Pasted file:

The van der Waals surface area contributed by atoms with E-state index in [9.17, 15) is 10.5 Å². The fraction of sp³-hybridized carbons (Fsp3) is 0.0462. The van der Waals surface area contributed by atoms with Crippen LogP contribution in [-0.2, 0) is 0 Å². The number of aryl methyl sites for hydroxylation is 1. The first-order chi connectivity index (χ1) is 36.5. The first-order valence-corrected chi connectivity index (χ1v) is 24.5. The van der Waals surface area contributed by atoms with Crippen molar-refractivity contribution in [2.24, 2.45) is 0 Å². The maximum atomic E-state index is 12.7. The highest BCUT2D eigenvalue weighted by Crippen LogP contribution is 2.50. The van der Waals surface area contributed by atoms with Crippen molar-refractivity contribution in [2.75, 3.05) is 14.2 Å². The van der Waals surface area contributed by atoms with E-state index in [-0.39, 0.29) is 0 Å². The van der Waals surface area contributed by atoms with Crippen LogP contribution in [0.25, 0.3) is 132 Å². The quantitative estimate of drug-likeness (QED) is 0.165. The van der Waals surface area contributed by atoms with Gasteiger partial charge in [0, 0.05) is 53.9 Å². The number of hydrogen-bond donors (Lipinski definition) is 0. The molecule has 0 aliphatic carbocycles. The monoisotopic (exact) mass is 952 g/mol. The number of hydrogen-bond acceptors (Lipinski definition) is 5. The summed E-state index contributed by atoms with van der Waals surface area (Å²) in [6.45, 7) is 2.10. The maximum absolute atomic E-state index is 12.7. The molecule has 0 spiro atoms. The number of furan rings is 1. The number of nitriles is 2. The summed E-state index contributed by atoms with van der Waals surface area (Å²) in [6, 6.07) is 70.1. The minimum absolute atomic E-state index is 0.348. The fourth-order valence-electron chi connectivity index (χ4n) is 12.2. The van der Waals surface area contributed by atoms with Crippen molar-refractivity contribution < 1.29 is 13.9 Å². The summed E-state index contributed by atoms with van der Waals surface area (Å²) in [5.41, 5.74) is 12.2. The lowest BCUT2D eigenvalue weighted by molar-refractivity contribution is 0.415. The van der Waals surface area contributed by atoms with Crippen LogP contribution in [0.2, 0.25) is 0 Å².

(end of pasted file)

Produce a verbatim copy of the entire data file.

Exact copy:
The van der Waals surface area contributed by atoms with E-state index in [9.17, 15) is 10.5 Å². The fraction of sp³-hybridized carbons (Fsp3) is 0.0462. The van der Waals surface area contributed by atoms with Crippen LogP contribution in [-0.2, 0) is 0 Å². The number of aryl methyl sites for hydroxylation is 1. The first-order chi connectivity index (χ1) is 36.5. The first-order valence-corrected chi connectivity index (χ1v) is 24.5. The van der Waals surface area contributed by atoms with Crippen molar-refractivity contribution in [2.24, 2.45) is 0 Å². The maximum atomic E-state index is 12.7. The highest BCUT2D eigenvalue weighted by Crippen LogP contribution is 2.50. The van der Waals surface area contributed by atoms with Crippen molar-refractivity contribution in [2.75, 3.05) is 14.2 Å². The van der Waals surface area contributed by atoms with E-state index in [-0.39, 0.29) is 0 Å². The van der Waals surface area contributed by atoms with Crippen LogP contribution in [0.25, 0.3) is 132 Å². The quantitative estimate of drug-likeness (QED) is 0.165. The van der Waals surface area contributed by atoms with Gasteiger partial charge in [0, 0.05) is 53.9 Å². The number of hydrogen-bond donors (Lipinski definition) is 0. The molecule has 0 aliphatic carbocycles. The monoisotopic (exact) mass is 952 g/mol. The number of hydrogen-bond acceptors (Lipinski definition) is 5. The summed E-state index contributed by atoms with van der Waals surface area (Å²) in [6.45, 7) is 2.10. The maximum absolute atomic E-state index is 12.7. The molecule has 0 spiro atoms. The number of furan rings is 1. The number of nitriles is 2. The summed E-state index contributed by atoms with van der Waals surface area (Å²) in [6, 6.07) is 70.1. The minimum absolute atomic E-state index is 0.348. The fourth-order valence-electron chi connectivity index (χ4n) is 12.2. The van der Waals surface area contributed by atoms with Crippen molar-refractivity contribution < 1.29 is 13.9 Å². The summed E-state index contributed by atoms with van der Waals surface area (Å²) in [5.41, 5.74) is 12.2. The lowest BCUT2D eigenvalue weighted by molar-refractivity contribution is 0.415. The van der Waals surface area contributed by atoms with Crippen LogP contribution in [0.2, 0.25) is 0 Å².